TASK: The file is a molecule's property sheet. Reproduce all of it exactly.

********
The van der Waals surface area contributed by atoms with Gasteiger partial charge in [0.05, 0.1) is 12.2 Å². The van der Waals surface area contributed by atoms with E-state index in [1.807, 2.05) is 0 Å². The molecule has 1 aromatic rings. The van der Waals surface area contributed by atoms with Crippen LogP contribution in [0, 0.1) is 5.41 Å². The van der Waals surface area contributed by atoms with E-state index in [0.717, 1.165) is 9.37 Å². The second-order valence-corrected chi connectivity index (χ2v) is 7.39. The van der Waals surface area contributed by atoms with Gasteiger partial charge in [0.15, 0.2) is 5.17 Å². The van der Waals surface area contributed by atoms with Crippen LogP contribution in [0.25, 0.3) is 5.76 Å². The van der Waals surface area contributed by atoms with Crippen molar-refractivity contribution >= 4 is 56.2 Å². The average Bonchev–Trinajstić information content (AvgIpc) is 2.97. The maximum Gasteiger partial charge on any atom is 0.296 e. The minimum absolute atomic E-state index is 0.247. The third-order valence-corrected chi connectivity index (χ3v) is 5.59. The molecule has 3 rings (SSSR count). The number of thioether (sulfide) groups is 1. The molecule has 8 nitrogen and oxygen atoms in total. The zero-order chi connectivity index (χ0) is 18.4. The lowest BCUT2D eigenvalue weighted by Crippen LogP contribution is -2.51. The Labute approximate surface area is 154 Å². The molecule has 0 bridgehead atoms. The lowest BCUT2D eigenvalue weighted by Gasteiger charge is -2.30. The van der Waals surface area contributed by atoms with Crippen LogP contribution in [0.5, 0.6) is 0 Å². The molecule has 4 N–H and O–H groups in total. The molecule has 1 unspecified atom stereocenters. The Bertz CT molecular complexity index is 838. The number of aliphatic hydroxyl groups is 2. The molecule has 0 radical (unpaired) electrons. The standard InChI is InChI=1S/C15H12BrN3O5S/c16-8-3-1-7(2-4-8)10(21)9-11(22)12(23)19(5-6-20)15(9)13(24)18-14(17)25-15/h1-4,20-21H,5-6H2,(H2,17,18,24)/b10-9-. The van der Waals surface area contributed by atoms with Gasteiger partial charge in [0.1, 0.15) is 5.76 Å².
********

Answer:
The van der Waals surface area contributed by atoms with Gasteiger partial charge in [0.05, 0.1) is 12.2 Å². The van der Waals surface area contributed by atoms with E-state index in [1.807, 2.05) is 0 Å². The molecule has 1 aromatic rings. The van der Waals surface area contributed by atoms with Crippen LogP contribution in [0, 0.1) is 5.41 Å². The van der Waals surface area contributed by atoms with E-state index in [0.717, 1.165) is 9.37 Å². The second-order valence-corrected chi connectivity index (χ2v) is 7.39. The van der Waals surface area contributed by atoms with Gasteiger partial charge in [0.15, 0.2) is 5.17 Å². The van der Waals surface area contributed by atoms with Crippen LogP contribution in [0.25, 0.3) is 5.76 Å². The van der Waals surface area contributed by atoms with Crippen molar-refractivity contribution >= 4 is 56.2 Å². The average Bonchev–Trinajstić information content (AvgIpc) is 2.97. The maximum Gasteiger partial charge on any atom is 0.296 e. The minimum absolute atomic E-state index is 0.247. The third-order valence-corrected chi connectivity index (χ3v) is 5.59. The molecule has 3 rings (SSSR count). The number of thioether (sulfide) groups is 1. The molecule has 8 nitrogen and oxygen atoms in total. The zero-order chi connectivity index (χ0) is 18.4. The lowest BCUT2D eigenvalue weighted by Crippen LogP contribution is -2.51. The Labute approximate surface area is 154 Å². The molecule has 0 bridgehead atoms. The lowest BCUT2D eigenvalue weighted by Gasteiger charge is -2.30. The van der Waals surface area contributed by atoms with Crippen LogP contribution in [0.5, 0.6) is 0 Å². The molecule has 4 N–H and O–H groups in total. The molecule has 1 unspecified atom stereocenters. The Bertz CT molecular complexity index is 838. The number of aliphatic hydroxyl groups is 2. The molecule has 0 radical (unpaired) electrons. The standard InChI is InChI=1S/C15H12BrN3O5S/c16-8-3-1-7(2-4-8)10(21)9-11(22)12(23)19(5-6-20)15(9)13(24)18-14(17)25-15/h1-4,20-21H,5-6H2,(H2,17,18,24)/b10-9-. The van der Waals surface area contributed by atoms with Gasteiger partial charge in [0.1, 0.15) is 5.76 Å².